Robert MacIver is a historian and former rugby star spending his final days alone in a Cape Cod house filled with memories. It is those memories—of his wife, son and friends, good and bad experiences, the little joys and tragedies that make up life—which sustain him and encourage him to devise a set of rules that are “…a plan to take back his life, until he could give it away on an accepta
Neil Crossan
Nov 05, 2011 Neil Crossan rated it liked it  ·  review of another edition
Recommended to Neil by: Amy Carberg
The title alone is enough to depress you and Pouncey follows through with enough death in this 208 page book to make Stephen King proud. A true water boarding of depressing literary events. But then you have to remember that this is his first book and you need to be forgiving if he tends to over do it. To me it’s two short stories ideas fused together to make one book. The WWI aspects were more engaging than the old man in an old house looking back on his life. The writing is strong most of the ...more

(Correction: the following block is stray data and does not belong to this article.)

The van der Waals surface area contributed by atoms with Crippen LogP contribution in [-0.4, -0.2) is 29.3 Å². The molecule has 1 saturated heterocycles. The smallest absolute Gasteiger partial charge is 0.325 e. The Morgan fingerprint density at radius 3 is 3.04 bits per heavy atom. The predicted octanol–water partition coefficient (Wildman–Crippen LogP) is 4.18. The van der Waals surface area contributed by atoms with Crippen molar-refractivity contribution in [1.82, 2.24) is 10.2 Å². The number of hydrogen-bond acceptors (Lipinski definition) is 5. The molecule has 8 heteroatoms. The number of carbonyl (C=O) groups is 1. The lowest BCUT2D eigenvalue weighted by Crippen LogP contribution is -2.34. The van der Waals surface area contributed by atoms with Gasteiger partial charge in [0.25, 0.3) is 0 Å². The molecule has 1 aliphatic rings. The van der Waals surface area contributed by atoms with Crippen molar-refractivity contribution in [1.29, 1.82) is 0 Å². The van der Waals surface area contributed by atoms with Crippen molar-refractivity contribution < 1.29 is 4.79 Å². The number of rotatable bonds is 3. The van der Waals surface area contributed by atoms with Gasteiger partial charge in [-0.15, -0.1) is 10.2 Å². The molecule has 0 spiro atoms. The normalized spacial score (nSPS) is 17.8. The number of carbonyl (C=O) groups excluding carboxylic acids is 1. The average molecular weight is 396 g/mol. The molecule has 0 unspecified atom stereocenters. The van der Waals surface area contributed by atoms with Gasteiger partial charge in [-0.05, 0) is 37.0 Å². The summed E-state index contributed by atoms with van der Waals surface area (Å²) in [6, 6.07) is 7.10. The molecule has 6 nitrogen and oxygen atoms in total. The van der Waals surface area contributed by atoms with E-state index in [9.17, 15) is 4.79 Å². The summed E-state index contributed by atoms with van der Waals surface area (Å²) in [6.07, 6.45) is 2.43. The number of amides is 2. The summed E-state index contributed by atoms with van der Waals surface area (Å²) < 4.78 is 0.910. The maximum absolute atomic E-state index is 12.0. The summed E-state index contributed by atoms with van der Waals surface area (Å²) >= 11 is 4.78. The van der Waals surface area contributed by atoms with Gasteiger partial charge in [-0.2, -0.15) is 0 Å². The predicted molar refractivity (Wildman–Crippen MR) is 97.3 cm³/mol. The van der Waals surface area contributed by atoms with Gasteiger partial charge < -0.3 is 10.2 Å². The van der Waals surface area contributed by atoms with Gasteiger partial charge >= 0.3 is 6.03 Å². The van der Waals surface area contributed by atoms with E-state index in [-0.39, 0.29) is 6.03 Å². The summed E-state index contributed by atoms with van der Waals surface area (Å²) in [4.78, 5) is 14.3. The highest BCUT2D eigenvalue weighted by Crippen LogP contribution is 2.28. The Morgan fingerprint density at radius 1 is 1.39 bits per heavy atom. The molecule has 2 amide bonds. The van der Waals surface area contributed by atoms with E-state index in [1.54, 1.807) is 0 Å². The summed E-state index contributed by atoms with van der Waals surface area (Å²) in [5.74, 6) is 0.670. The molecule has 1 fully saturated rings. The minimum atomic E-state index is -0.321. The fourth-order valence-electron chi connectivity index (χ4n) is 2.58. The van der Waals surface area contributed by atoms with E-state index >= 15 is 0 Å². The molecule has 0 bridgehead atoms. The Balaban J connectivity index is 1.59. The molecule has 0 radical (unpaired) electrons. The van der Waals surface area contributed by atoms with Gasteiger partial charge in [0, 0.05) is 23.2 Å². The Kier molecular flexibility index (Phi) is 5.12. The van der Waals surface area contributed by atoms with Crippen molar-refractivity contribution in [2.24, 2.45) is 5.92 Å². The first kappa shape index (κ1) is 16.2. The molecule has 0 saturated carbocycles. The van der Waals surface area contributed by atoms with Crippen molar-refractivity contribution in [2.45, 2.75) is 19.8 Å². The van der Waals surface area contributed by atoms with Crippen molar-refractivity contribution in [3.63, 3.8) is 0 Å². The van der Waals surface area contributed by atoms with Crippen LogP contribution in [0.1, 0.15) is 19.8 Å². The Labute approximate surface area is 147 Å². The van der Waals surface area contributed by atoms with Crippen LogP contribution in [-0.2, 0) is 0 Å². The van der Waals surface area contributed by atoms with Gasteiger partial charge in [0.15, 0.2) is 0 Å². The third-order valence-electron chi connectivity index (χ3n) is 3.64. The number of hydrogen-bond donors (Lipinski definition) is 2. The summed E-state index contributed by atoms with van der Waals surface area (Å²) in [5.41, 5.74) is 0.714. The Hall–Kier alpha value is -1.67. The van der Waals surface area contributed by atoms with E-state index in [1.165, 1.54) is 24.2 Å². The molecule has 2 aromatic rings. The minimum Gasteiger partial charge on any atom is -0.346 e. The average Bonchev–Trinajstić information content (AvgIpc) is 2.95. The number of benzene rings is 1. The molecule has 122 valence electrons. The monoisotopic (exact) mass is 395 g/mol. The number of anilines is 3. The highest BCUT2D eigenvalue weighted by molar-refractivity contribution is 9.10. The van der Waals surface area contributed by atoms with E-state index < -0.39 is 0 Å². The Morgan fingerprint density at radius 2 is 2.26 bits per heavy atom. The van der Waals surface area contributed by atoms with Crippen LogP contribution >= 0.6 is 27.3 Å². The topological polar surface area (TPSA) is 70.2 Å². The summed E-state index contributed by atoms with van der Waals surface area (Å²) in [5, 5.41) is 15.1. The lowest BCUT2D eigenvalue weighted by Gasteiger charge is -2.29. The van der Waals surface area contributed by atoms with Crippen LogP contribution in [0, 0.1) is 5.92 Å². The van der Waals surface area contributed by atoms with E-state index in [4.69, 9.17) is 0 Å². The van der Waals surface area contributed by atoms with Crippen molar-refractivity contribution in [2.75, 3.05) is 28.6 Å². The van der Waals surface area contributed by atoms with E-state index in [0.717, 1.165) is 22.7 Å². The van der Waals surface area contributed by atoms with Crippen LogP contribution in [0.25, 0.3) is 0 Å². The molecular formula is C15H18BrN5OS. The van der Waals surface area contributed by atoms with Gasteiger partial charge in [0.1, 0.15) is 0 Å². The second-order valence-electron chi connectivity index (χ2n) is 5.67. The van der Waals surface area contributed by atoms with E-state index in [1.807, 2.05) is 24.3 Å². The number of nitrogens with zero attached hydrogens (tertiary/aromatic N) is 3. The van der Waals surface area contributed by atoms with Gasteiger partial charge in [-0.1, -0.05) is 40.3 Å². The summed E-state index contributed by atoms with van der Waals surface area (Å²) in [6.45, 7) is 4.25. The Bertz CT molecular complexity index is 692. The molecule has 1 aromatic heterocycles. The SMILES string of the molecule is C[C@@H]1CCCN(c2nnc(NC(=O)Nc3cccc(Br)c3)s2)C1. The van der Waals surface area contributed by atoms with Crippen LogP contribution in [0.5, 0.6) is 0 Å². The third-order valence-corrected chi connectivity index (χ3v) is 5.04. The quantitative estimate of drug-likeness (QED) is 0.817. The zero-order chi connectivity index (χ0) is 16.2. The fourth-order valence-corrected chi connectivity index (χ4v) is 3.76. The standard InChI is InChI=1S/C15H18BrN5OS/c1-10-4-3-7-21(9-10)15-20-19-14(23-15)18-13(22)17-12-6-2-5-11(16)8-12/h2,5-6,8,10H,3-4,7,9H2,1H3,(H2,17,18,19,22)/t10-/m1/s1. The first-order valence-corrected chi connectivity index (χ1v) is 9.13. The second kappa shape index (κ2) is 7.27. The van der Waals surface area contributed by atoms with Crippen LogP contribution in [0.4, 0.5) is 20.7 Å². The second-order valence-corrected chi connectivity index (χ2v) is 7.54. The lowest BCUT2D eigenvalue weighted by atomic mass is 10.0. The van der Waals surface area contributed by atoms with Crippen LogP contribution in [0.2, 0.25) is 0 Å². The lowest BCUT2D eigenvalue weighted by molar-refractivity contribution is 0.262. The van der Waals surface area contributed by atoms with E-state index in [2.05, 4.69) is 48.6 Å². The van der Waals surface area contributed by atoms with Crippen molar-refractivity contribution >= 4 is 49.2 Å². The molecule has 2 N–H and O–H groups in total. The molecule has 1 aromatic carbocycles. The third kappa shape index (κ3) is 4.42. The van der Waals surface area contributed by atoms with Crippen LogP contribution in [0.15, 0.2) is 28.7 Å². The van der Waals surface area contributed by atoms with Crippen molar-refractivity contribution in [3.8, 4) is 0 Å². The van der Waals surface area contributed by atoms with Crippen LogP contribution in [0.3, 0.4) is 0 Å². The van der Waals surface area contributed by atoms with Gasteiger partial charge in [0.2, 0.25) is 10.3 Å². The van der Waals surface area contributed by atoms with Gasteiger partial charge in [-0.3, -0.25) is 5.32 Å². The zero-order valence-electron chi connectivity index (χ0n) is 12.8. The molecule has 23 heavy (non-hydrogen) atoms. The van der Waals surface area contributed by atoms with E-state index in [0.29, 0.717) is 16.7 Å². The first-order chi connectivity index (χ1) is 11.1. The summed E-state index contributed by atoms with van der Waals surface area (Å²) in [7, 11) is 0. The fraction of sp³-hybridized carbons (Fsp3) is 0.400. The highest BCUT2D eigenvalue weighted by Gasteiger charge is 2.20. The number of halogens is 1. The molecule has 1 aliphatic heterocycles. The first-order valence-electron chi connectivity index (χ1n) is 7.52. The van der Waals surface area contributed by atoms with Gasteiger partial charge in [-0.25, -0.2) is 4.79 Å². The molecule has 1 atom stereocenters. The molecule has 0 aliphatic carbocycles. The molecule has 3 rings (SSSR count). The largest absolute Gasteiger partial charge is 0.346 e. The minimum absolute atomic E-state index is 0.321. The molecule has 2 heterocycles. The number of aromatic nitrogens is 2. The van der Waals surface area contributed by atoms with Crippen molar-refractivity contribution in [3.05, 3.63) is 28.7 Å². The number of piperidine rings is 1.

Mar 10, 2016 Lynette rated it it was amazing  ·  review of another edition
This is a beautiful book, masterfully written, which I will want to revisit and discuss in the future. It is quiet but powerful and promises to remain with me for some time. A life remembered; a mate and companion fully appreciated and loved; a tragedy lived and eventually lived with; a conquering and ordering of illness and death, to be realized and managed on one's own terms, instead of their own; the creation of art; the survival of war: these are a few of the themes the author deals with in ...more